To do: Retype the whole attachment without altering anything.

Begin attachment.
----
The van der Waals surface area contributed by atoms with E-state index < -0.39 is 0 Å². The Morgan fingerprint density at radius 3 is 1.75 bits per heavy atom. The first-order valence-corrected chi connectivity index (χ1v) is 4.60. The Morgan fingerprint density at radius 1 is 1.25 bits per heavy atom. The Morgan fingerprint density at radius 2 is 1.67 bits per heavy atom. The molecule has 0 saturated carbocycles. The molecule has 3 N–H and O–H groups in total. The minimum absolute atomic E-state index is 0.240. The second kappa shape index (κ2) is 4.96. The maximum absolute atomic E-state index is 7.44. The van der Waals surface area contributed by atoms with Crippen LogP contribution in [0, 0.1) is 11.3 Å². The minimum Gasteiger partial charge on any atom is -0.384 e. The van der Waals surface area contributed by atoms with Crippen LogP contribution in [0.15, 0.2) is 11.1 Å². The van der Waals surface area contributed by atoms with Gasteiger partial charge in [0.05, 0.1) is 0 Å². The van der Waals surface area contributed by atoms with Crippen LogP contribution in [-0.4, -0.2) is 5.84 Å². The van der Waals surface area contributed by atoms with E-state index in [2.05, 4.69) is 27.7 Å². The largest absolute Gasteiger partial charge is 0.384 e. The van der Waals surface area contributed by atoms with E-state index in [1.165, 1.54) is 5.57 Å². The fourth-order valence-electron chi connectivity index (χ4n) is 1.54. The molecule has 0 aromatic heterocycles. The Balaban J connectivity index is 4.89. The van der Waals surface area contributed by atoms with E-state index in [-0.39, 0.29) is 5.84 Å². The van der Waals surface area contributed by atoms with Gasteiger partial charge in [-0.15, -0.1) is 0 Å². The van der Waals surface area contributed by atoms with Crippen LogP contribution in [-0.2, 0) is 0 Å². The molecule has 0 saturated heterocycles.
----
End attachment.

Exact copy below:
The van der Waals surface area contributed by atoms with E-state index < -0.39 is 0 Å². The Morgan fingerprint density at radius 3 is 1.75 bits per heavy atom. The first-order valence-corrected chi connectivity index (χ1v) is 4.60. The Morgan fingerprint density at radius 1 is 1.25 bits per heavy atom. The Morgan fingerprint density at radius 2 is 1.67 bits per heavy atom. The molecule has 0 saturated carbocycles. The molecule has 3 N–H and O–H groups in total. The minimum absolute atomic E-state index is 0.240. The second kappa shape index (κ2) is 4.96. The maximum absolute atomic E-state index is 7.44. The van der Waals surface area contributed by atoms with Crippen LogP contribution in [0, 0.1) is 11.3 Å². The minimum Gasteiger partial charge on any atom is -0.384 e. The van der Waals surface area contributed by atoms with Crippen LogP contribution in [0.15, 0.2) is 11.1 Å². The van der Waals surface area contributed by atoms with Gasteiger partial charge in [0.05, 0.1) is 0 Å². The van der Waals surface area contributed by atoms with Crippen LogP contribution in [-0.4, -0.2) is 5.84 Å². The van der Waals surface area contributed by atoms with E-state index in [2.05, 4.69) is 27.7 Å². The largest absolute Gasteiger partial charge is 0.384 e. The van der Waals surface area contributed by atoms with E-state index in [1.165, 1.54) is 5.57 Å². The fourth-order valence-electron chi connectivity index (χ4n) is 1.54. The molecule has 0 aromatic heterocycles. The Balaban J connectivity index is 4.89. The van der Waals surface area contributed by atoms with E-state index in [-0.39, 0.29) is 5.84 Å². The van der Waals surface area contributed by atoms with Gasteiger partial charge in [-0.15, -0.1) is 0 Å². The van der Waals surface area contributed by atoms with Crippen LogP contribution in [-0.2, 0) is 0 Å². The molecule has 0 saturated heterocycles.